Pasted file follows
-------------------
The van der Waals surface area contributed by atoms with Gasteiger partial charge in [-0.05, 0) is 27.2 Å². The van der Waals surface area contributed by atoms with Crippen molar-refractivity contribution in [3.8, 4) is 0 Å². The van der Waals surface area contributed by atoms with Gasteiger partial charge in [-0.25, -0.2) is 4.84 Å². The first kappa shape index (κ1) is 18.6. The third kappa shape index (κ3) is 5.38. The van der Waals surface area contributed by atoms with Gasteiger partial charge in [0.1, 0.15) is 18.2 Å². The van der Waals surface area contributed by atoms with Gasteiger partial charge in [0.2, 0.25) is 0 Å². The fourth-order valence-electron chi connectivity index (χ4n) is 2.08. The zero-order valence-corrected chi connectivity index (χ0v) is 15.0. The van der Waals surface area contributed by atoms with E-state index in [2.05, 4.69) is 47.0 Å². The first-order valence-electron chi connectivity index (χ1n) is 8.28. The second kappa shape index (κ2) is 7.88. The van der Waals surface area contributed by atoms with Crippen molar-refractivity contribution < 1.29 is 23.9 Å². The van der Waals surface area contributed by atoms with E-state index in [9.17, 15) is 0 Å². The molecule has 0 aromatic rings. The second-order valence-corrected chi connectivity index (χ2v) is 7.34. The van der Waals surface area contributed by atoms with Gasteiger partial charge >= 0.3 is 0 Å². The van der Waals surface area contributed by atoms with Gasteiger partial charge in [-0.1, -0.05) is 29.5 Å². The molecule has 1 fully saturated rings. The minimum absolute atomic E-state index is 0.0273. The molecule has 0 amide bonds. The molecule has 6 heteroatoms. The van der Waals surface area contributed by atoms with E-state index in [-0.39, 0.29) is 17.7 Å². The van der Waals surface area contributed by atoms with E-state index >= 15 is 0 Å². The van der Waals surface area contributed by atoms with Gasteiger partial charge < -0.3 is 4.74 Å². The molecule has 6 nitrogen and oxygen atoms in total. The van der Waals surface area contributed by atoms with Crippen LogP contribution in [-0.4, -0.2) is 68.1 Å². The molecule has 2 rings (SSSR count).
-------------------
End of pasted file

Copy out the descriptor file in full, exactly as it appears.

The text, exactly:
The van der Waals surface area contributed by atoms with Gasteiger partial charge in [-0.05, 0) is 27.2 Å². The van der Waals surface area contributed by atoms with Crippen molar-refractivity contribution in [3.8, 4) is 0 Å². The van der Waals surface area contributed by atoms with Gasteiger partial charge in [-0.25, -0.2) is 4.84 Å². The first kappa shape index (κ1) is 18.6. The third kappa shape index (κ3) is 5.38. The van der Waals surface area contributed by atoms with Gasteiger partial charge in [0.1, 0.15) is 18.2 Å². The van der Waals surface area contributed by atoms with Gasteiger partial charge in [0.2, 0.25) is 0 Å². The fourth-order valence-electron chi connectivity index (χ4n) is 2.08. The zero-order valence-corrected chi connectivity index (χ0v) is 15.0. The van der Waals surface area contributed by atoms with E-state index in [2.05, 4.69) is 47.0 Å². The first-order valence-electron chi connectivity index (χ1n) is 8.28. The second kappa shape index (κ2) is 7.88. The van der Waals surface area contributed by atoms with Crippen molar-refractivity contribution < 1.29 is 23.9 Å². The van der Waals surface area contributed by atoms with E-state index in [9.17, 15) is 0 Å². The molecule has 0 aromatic rings. The second-order valence-corrected chi connectivity index (χ2v) is 7.34. The van der Waals surface area contributed by atoms with Gasteiger partial charge >= 0.3 is 0 Å². The van der Waals surface area contributed by atoms with Gasteiger partial charge in [-0.1, -0.05) is 29.5 Å². The molecule has 1 fully saturated rings. The minimum absolute atomic E-state index is 0.0273. The molecule has 0 amide bonds. The molecule has 6 heteroatoms. The van der Waals surface area contributed by atoms with E-state index in [-0.39, 0.29) is 17.7 Å². The van der Waals surface area contributed by atoms with E-state index >= 15 is 0 Å². The van der Waals surface area contributed by atoms with Gasteiger partial charge < -0.3 is 4.74 Å². The molecule has 6 nitrogen and oxygen atoms in total. The van der Waals surface area contributed by atoms with Crippen LogP contribution in [-0.4, -0.2) is 68.1 Å². The molecule has 2 rings (SSSR count).